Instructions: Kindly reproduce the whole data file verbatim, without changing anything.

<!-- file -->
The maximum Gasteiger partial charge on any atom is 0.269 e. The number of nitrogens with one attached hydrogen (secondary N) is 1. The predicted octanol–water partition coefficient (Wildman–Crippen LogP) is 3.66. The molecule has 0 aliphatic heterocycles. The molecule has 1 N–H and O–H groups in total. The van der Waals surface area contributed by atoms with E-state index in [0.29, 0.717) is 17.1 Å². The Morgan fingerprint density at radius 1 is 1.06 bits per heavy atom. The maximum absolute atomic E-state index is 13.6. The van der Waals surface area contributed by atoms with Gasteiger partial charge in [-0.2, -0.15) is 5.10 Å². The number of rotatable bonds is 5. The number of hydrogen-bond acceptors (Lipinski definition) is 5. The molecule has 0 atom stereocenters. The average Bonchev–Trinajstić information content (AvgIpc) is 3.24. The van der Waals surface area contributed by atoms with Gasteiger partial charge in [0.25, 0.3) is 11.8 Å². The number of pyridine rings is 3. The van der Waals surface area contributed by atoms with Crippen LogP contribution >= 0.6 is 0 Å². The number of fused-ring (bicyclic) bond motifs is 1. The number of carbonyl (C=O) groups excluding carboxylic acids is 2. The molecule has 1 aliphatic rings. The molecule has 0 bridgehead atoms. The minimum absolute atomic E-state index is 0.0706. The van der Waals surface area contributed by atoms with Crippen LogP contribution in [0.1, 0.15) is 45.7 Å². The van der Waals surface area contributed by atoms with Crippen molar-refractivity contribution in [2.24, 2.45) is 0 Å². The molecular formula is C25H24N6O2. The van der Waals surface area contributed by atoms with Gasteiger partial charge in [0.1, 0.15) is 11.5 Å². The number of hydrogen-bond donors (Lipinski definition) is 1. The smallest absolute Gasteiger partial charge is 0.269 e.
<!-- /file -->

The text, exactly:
The maximum Gasteiger partial charge on any atom is 0.269 e. The number of nitrogens with one attached hydrogen (secondary N) is 1. The predicted octanol–water partition coefficient (Wildman–Crippen LogP) is 3.66. The molecule has 0 aliphatic heterocycles. The molecule has 1 N–H and O–H groups in total. The van der Waals surface area contributed by atoms with E-state index in [0.29, 0.717) is 17.1 Å². The Morgan fingerprint density at radius 1 is 1.06 bits per heavy atom. The maximum absolute atomic E-state index is 13.6. The van der Waals surface area contributed by atoms with Gasteiger partial charge in [-0.2, -0.15) is 5.10 Å². The number of rotatable bonds is 5. The number of hydrogen-bond acceptors (Lipinski definition) is 5. The molecule has 0 atom stereocenters. The average Bonchev–Trinajstić information content (AvgIpc) is 3.24. The van der Waals surface area contributed by atoms with Gasteiger partial charge in [0.25, 0.3) is 11.8 Å². The number of pyridine rings is 3. The van der Waals surface area contributed by atoms with Crippen LogP contribution >= 0.6 is 0 Å². The number of fused-ring (bicyclic) bond motifs is 1. The number of carbonyl (C=O) groups excluding carboxylic acids is 2. The molecule has 1 aliphatic rings. The molecule has 0 bridgehead atoms. The minimum absolute atomic E-state index is 0.0706. The van der Waals surface area contributed by atoms with Crippen LogP contribution in [0.1, 0.15) is 45.7 Å². The van der Waals surface area contributed by atoms with Crippen molar-refractivity contribution in [2.24, 2.45) is 0 Å². The molecular formula is C25H24N6O2. The van der Waals surface area contributed by atoms with Gasteiger partial charge in [0.1, 0.15) is 11.5 Å². The number of hydrogen-bond donors (Lipinski definition) is 1. The smallest absolute Gasteiger partial charge is 0.269 e.